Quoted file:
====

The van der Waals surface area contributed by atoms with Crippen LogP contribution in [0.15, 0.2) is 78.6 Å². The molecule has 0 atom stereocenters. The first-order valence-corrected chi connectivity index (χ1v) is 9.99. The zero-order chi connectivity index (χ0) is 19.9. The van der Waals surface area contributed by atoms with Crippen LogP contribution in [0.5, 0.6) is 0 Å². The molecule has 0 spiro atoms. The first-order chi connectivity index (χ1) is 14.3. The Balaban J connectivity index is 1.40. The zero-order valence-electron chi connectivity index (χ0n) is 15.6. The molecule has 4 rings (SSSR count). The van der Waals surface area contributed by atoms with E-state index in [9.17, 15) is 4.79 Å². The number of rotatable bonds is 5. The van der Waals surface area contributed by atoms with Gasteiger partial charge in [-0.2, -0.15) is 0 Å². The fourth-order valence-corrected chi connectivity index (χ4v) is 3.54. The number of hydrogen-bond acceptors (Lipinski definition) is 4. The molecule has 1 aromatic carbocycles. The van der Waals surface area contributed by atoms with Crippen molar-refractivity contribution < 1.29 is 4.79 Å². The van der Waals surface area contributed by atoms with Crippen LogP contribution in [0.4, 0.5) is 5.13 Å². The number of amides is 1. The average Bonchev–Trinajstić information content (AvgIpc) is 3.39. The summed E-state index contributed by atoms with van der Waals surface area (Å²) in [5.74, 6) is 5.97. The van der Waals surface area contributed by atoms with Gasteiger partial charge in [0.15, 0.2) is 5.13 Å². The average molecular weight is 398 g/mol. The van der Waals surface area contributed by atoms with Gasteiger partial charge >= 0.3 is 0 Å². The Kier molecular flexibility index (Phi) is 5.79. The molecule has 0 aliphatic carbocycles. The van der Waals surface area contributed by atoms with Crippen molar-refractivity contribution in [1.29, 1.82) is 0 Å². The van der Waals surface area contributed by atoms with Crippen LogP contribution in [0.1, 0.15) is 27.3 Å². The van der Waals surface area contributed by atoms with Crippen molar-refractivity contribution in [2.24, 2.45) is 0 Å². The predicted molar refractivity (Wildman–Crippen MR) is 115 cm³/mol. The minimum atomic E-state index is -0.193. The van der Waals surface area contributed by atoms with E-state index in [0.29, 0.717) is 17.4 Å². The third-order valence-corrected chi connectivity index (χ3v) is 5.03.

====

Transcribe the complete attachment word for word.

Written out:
The van der Waals surface area contributed by atoms with Crippen LogP contribution in [0.15, 0.2) is 78.6 Å². The molecule has 0 atom stereocenters. The first-order valence-corrected chi connectivity index (χ1v) is 9.99. The zero-order chi connectivity index (χ0) is 19.9. The van der Waals surface area contributed by atoms with Crippen LogP contribution in [0.5, 0.6) is 0 Å². The molecule has 0 spiro atoms. The first-order chi connectivity index (χ1) is 14.3. The Balaban J connectivity index is 1.40. The zero-order valence-electron chi connectivity index (χ0n) is 15.6. The molecule has 4 rings (SSSR count). The van der Waals surface area contributed by atoms with E-state index in [9.17, 15) is 4.79 Å². The number of rotatable bonds is 5. The van der Waals surface area contributed by atoms with Gasteiger partial charge in [-0.2, -0.15) is 0 Å². The fourth-order valence-corrected chi connectivity index (χ4v) is 3.54. The number of hydrogen-bond acceptors (Lipinski definition) is 4. The molecule has 1 aromatic carbocycles. The van der Waals surface area contributed by atoms with Crippen molar-refractivity contribution < 1.29 is 4.79 Å². The van der Waals surface area contributed by atoms with Crippen LogP contribution in [0.4, 0.5) is 5.13 Å². The number of amides is 1. The average Bonchev–Trinajstić information content (AvgIpc) is 3.39. The summed E-state index contributed by atoms with van der Waals surface area (Å²) in [5.74, 6) is 5.97. The van der Waals surface area contributed by atoms with Gasteiger partial charge in [0.15, 0.2) is 5.13 Å². The average molecular weight is 398 g/mol. The van der Waals surface area contributed by atoms with Gasteiger partial charge >= 0.3 is 0 Å². The Kier molecular flexibility index (Phi) is 5.79. The molecule has 0 aliphatic carbocycles. The van der Waals surface area contributed by atoms with Crippen molar-refractivity contribution in [1.29, 1.82) is 0 Å². The van der Waals surface area contributed by atoms with Crippen LogP contribution in [0.1, 0.15) is 27.3 Å². The van der Waals surface area contributed by atoms with Crippen molar-refractivity contribution in [2.24, 2.45) is 0 Å². The predicted molar refractivity (Wildman–Crippen MR) is 115 cm³/mol. The minimum atomic E-state index is -0.193. The van der Waals surface area contributed by atoms with E-state index in [0.29, 0.717) is 17.4 Å². The third-order valence-corrected chi connectivity index (χ3v) is 5.03.